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Here's Where All 4 Presidential Candidates Stand on Land Management and Conservation

by Hayley Goerisch Oct 28, 2016

When you think about the 2016 U.S. presidential election, land management and conservation might not be the first issue that comes to your mind. But it’s an important one, especially for our western states where major portions of land are federally controlled. The concept of land management and conservation doesn’t just apply to our national parks, forests and monuments, it also determines how any portion of land, no matter how small, controlled by the Bureau of Land Mangement is used. As our air, water and land quality become increasingly compromised in the face of climate change and massive human pollution, it’s become crucial to ensure that our country’s public land does not go misused.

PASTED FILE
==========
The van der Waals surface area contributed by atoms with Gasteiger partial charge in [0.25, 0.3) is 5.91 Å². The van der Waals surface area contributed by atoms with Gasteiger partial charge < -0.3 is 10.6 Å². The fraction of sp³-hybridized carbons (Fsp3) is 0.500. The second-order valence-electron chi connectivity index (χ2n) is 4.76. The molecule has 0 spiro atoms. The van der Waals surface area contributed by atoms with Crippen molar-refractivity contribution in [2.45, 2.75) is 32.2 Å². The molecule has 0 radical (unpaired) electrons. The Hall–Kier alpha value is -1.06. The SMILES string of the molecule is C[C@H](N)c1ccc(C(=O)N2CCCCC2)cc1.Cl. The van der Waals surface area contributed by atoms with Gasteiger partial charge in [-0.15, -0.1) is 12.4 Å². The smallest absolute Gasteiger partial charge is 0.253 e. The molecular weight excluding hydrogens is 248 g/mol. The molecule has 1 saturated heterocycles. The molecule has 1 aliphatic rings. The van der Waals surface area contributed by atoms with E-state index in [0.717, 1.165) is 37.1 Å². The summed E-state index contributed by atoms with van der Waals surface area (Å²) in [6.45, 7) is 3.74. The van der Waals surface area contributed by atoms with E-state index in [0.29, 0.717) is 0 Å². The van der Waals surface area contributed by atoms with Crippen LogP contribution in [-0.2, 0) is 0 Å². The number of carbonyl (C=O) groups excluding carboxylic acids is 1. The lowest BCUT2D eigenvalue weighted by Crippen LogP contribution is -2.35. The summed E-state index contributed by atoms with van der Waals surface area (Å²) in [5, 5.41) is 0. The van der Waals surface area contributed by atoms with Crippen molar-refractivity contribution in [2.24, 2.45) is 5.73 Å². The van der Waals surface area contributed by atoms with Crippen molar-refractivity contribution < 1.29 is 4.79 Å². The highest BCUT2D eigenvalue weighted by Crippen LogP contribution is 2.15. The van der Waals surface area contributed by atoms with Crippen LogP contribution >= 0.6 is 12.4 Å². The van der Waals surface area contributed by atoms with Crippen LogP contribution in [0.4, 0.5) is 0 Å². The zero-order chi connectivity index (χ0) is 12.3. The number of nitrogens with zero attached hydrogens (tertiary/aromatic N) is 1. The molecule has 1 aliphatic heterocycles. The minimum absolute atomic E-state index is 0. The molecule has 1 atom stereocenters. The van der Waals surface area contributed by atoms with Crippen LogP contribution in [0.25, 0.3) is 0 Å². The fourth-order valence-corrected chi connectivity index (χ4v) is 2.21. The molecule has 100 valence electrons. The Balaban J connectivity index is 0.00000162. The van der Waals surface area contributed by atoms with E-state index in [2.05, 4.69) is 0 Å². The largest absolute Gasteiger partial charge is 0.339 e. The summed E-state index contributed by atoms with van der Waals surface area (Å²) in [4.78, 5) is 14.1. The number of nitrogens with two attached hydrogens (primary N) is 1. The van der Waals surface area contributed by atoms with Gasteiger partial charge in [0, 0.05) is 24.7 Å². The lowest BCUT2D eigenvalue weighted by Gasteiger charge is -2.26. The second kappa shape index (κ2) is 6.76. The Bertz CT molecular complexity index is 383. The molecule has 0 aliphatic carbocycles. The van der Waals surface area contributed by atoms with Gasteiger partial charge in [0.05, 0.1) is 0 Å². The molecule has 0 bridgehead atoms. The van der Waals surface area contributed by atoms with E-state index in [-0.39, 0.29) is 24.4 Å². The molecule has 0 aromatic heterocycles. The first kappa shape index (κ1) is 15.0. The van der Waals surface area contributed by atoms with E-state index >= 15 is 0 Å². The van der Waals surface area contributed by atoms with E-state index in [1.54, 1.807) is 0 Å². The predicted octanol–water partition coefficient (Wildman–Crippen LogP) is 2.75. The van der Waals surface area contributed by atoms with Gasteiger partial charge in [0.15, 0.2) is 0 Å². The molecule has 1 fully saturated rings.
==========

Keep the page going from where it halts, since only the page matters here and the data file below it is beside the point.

Here’s what you need to know about where the four major presidential candidates stand when it comes to these important issues.

Hillary Clinton, Democrat

Hillary Clinton’s conservation and land management platform promotes increased spending for the management and diversification of our national parks and landmarks, as well as the workforce that maintains them. Clinton wants to increase the amount of renewable energy that’s produced on these lands and she strongly opposes the privatization of them.

According to a white paper published on her campaign website, Clinton plans to replace the 1965 Land and Water Conservation Fund with the American Parks Trust Fund, which would expand local, state, and national recreation opportunities. It would also decrease the maintenance backlog for public lands while increasing the number of grants for urban parks. Lastly, Clinton’s American Parks Trust Fund would allow Tribal Nations to be directly eligible — for the first time ever — for funding that would restore their homelands.